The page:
Agashi is one of the oldest of township of the East Indian Community.

Agashi Church and the interior of the Church.

Church of St. James (Agashi)

Erected in 1568 (ref: Catholic Diocese of Vasai)


The village of Agashi, with its proximity to the sea, had acquired a reputation as a timber business and a ship building yard as Sopar, in medieval times was a famous port and training center on the west coast of India (Catholic Directory of Bombay). Around 1568 evidence indicates that two churches existed about 16 kilometers north of Bassein fort. One was called “out Lady of the light” under the Franciscans and the other “St. James” under the secular clergy.

The village of Agashi however, probably because of its location, was the target of frequent attacks and invasions by the Marathas, the moghuls and the Arabs. The Marathas destroyed both churches presumable in the 1739 attack on Bassein.

St. James, it would appear was rebuilt “soon after” (humbert 1:144) by the secular clergy who were permitted to remain by the Marathas who it would appear, did not object to the practice of Christianity. In 1900 Fr. Jovito V Dias, extended and renovated the church, “to its present appearance” with the help of the parishioners. Education came to Agashi in 1938 in the form of an English Medium Primary School called the “holy Martyrs”, indicating that the tradition of the Boy Martyrs (info. below), who gave their lives rather than renouncing their faith in favor of Islam, was still alive. In 1968 St. James Marathi School was opened. St. James High School was built and inaugurated in 1977.


P.O. Agashi, Via Virar, Dist. Thane 401301 tel. 0250 258 9225 / 258 7309

E-mail:  [email protected]



The parish of Agashi consists of seven villages, Mangala Village, Jyoti Village, Kumbar wada, Bhandar Wada, Cross Naka Village, Dhobi Wada, and Shirlai Village.


It is one of the fast disappearing sights of the traditional day to day East Indian living.

Depicted in the above photo, is the choices of change, over from traditional lugra to saree to modern day western outfits, slowly eroding our cultural ethos.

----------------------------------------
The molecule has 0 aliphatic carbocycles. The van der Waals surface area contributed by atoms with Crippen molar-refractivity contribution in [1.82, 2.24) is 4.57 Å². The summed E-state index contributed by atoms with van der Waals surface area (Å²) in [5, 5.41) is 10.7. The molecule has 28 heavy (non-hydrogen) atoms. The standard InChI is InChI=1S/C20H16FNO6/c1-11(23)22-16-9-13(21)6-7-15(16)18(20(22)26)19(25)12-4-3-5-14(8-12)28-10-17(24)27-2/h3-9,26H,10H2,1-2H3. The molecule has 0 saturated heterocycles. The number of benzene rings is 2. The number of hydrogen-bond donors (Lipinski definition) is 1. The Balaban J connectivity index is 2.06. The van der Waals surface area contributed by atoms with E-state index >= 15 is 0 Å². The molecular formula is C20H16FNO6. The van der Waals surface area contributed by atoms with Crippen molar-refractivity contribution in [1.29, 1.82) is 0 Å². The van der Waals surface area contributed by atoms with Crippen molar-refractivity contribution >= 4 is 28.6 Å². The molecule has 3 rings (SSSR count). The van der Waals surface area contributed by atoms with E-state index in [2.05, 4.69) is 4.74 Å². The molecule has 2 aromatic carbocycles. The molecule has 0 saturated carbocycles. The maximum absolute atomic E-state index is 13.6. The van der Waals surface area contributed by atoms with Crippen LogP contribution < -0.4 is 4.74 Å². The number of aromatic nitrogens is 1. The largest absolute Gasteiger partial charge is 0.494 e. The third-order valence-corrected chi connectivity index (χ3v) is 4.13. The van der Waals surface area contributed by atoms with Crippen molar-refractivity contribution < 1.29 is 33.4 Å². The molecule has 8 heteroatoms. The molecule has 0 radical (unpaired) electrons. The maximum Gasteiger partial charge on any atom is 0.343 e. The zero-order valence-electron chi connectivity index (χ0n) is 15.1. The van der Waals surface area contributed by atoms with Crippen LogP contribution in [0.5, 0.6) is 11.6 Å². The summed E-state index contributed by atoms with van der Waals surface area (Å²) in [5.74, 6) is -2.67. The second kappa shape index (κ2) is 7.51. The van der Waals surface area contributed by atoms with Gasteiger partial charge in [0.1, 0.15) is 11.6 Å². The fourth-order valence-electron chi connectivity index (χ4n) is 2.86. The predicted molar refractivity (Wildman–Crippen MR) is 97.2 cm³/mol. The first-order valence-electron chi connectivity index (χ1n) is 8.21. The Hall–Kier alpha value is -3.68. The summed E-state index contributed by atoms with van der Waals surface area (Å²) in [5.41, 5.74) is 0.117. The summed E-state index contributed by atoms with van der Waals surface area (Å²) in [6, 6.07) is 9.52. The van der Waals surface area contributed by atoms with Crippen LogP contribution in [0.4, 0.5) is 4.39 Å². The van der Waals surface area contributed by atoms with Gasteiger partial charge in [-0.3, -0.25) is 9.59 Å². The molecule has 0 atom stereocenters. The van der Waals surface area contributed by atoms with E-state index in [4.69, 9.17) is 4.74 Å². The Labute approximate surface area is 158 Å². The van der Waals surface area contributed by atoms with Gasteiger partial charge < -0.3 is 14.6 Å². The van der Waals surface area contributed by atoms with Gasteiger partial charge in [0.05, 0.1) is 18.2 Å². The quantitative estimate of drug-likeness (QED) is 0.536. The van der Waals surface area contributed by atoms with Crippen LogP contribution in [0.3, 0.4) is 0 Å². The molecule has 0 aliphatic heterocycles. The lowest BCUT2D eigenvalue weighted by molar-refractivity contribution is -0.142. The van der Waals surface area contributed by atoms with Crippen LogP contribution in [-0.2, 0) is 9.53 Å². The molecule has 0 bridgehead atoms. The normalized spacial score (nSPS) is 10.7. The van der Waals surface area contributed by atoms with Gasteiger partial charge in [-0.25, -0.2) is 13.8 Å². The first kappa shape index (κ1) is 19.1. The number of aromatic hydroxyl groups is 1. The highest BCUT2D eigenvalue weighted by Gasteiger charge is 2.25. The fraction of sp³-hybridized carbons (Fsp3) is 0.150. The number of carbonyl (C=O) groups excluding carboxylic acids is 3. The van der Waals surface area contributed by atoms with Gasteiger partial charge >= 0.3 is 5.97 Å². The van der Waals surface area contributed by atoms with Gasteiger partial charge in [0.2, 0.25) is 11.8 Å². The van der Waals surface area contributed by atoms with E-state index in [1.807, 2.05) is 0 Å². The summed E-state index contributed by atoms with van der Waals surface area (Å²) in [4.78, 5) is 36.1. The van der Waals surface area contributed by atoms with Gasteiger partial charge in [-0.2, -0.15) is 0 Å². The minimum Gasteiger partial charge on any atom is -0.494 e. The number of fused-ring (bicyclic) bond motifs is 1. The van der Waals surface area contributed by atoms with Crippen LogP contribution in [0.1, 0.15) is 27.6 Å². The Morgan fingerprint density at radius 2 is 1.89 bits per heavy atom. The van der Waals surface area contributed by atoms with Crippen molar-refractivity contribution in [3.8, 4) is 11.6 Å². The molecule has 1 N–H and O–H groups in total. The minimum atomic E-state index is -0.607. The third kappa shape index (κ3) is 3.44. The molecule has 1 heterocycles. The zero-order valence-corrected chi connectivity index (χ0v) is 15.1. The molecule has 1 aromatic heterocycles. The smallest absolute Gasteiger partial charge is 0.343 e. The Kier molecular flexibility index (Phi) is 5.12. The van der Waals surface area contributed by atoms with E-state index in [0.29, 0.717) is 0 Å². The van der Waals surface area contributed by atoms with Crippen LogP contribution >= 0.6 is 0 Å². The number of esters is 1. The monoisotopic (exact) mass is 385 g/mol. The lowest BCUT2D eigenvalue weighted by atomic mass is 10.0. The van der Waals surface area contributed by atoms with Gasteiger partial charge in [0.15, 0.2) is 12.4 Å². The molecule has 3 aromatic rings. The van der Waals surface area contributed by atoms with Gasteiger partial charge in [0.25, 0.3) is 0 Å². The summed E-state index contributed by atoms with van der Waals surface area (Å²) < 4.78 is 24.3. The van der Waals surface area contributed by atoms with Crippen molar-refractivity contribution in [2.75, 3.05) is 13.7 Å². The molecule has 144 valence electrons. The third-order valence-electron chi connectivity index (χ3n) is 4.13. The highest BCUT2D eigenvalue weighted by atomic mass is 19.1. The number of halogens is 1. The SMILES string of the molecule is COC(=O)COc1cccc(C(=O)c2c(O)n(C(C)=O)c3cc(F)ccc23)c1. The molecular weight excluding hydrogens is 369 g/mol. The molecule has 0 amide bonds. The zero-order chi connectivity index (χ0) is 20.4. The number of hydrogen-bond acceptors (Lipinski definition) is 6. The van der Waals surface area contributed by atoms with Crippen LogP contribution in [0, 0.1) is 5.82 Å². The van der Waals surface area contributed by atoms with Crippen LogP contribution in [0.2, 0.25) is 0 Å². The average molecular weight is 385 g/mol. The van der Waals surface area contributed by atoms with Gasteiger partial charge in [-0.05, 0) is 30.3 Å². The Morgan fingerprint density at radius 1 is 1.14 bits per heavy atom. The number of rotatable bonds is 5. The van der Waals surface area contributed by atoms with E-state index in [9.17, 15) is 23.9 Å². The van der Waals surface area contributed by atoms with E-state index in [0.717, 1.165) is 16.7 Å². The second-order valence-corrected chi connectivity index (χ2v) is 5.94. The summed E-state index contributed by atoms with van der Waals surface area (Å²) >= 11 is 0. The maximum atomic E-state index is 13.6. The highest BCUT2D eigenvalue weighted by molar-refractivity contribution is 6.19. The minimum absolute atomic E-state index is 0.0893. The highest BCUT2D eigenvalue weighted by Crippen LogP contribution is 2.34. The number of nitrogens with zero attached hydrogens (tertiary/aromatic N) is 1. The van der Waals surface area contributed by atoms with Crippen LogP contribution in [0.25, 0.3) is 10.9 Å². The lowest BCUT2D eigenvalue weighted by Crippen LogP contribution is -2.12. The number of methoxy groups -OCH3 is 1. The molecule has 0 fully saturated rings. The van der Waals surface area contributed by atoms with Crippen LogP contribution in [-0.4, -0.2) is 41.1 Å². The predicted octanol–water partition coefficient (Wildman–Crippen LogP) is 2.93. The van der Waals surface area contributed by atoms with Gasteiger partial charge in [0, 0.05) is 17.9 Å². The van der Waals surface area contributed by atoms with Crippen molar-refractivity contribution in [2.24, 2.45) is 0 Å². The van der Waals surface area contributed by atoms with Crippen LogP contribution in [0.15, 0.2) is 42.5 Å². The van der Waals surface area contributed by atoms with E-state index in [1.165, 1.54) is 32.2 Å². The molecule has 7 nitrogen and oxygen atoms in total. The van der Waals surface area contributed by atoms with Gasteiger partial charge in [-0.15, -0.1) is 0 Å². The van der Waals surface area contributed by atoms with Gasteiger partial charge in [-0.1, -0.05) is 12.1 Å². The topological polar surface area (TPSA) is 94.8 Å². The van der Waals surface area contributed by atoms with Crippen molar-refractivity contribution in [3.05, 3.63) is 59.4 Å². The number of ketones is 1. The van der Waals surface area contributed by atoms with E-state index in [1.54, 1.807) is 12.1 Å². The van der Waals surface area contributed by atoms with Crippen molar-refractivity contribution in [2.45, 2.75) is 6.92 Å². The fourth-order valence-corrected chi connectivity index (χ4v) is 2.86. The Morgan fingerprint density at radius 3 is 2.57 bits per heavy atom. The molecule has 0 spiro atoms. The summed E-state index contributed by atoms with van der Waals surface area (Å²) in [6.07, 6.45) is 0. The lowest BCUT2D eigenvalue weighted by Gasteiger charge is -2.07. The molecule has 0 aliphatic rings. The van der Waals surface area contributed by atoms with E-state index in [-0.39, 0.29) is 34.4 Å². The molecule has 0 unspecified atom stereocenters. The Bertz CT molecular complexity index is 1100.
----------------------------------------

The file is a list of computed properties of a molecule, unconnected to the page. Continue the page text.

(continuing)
THE MARTYRS OF AGASHI – By John DeMello (taken from the Archives of the East Indian Association Silver Jubliee)


In 1540 there was a Mohammedan invasion of Bassein states Dr. Gerson Da Cunha in his Antiquities of Bassein, published in 1876: “On their march homewards the Mohammedans plundered the orphanage of Agashi and it was here the Franciscan chronicles tell us that a batch of Christian martyrs was made, consisting entirely of native converts. The inmates of the orphanage hearing of the approach of the enemy fled precipitately away to seek shelter within the walls the Fort of Bassein. Thus many pious boys were saved, but five persons somehow remained behind either through illness or old age. The Mohammedans on taking possession of the almost deserted college with the five tenants tried all means in their power, first by persuasion and failing in this by cruel tortures, to force them to become converts to their own faith. The Christians resisted unflinchingly both the temptations of safety of life and of high prizes held out to them, preferring to suffer all torments rather than change their creed. The consequence was that they were all shut up in a room of the orphanage and the building was set on fire. The poor Christians perished roasted in the lurid flames of the orphanage and thus gained the glorious palm of martyrdom.”


Bassein ought to cherish the memory of these martyrs as of priceless value and commemorate them in some outward tangible form, for instance, by the erection of a cross with a suitable tablet on the site of the martyrdom. It would be of surpassing interest to know if there is any further information in the parochial archives or local tradition or Franciscan annals. A discovery something like that of St. Gonsalo Garcia could perhaps be made.